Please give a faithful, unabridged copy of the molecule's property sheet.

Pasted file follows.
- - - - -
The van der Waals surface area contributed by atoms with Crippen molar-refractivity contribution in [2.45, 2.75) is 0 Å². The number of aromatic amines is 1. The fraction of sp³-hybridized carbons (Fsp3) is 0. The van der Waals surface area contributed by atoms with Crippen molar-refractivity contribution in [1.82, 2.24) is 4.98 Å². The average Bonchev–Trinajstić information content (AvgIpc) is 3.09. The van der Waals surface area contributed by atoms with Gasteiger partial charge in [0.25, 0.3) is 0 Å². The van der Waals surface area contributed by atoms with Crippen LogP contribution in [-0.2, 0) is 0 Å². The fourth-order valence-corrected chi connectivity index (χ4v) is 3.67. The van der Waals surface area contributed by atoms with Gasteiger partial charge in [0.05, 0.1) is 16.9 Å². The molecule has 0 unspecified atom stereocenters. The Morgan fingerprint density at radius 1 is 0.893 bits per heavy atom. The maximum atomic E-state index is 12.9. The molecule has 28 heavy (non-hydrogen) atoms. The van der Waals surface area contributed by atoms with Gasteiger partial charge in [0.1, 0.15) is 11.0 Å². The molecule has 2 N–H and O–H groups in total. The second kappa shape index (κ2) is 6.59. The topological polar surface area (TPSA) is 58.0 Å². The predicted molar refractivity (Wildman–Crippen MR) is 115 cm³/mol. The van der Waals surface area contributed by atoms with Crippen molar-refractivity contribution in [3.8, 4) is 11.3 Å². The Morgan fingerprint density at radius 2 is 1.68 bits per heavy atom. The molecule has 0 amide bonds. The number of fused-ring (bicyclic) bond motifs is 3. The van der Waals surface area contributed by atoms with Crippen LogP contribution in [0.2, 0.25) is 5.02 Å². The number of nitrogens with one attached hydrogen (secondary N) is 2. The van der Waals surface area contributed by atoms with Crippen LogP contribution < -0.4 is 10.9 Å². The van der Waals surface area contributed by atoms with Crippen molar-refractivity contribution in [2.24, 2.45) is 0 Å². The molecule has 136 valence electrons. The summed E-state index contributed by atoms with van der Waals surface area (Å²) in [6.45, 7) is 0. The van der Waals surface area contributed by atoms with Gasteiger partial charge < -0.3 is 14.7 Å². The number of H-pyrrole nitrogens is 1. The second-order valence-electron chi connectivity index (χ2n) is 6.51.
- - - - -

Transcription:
The van der Waals surface area contributed by atoms with Crippen molar-refractivity contribution in [2.45, 2.75) is 0 Å². The number of aromatic amines is 1. The fraction of sp³-hybridized carbons (Fsp3) is 0. The van der Waals surface area contributed by atoms with Crippen molar-refractivity contribution in [1.82, 2.24) is 4.98 Å². The average Bonchev–Trinajstić information content (AvgIpc) is 3.09. The van der Waals surface area contributed by atoms with Gasteiger partial charge in [0.25, 0.3) is 0 Å². The van der Waals surface area contributed by atoms with Crippen LogP contribution in [-0.2, 0) is 0 Å². The fourth-order valence-corrected chi connectivity index (χ4v) is 3.67. The van der Waals surface area contributed by atoms with Gasteiger partial charge in [0.05, 0.1) is 16.9 Å². The molecule has 0 unspecified atom stereocenters. The Morgan fingerprint density at radius 1 is 0.893 bits per heavy atom. The maximum atomic E-state index is 12.9. The molecule has 28 heavy (non-hydrogen) atoms. The van der Waals surface area contributed by atoms with Gasteiger partial charge in [0.1, 0.15) is 11.0 Å². The molecule has 2 N–H and O–H groups in total. The second kappa shape index (κ2) is 6.59. The topological polar surface area (TPSA) is 58.0 Å². The predicted molar refractivity (Wildman–Crippen MR) is 115 cm³/mol. The van der Waals surface area contributed by atoms with Crippen molar-refractivity contribution in [3.8, 4) is 11.3 Å². The Morgan fingerprint density at radius 2 is 1.68 bits per heavy atom. The molecule has 0 amide bonds. The number of fused-ring (bicyclic) bond motifs is 3. The van der Waals surface area contributed by atoms with Crippen LogP contribution in [0.2, 0.25) is 5.02 Å². The number of nitrogens with one attached hydrogen (secondary N) is 2. The van der Waals surface area contributed by atoms with Crippen LogP contribution < -0.4 is 10.9 Å². The van der Waals surface area contributed by atoms with Crippen molar-refractivity contribution in [2.24, 2.45) is 0 Å². The molecule has 136 valence electrons. The summed E-state index contributed by atoms with van der Waals surface area (Å²) in [6.45, 7) is 0. The van der Waals surface area contributed by atoms with Gasteiger partial charge < -0.3 is 14.7 Å². The number of H-pyrrole nitrogens is 1. The second-order valence-electron chi connectivity index (χ2n) is 6.51.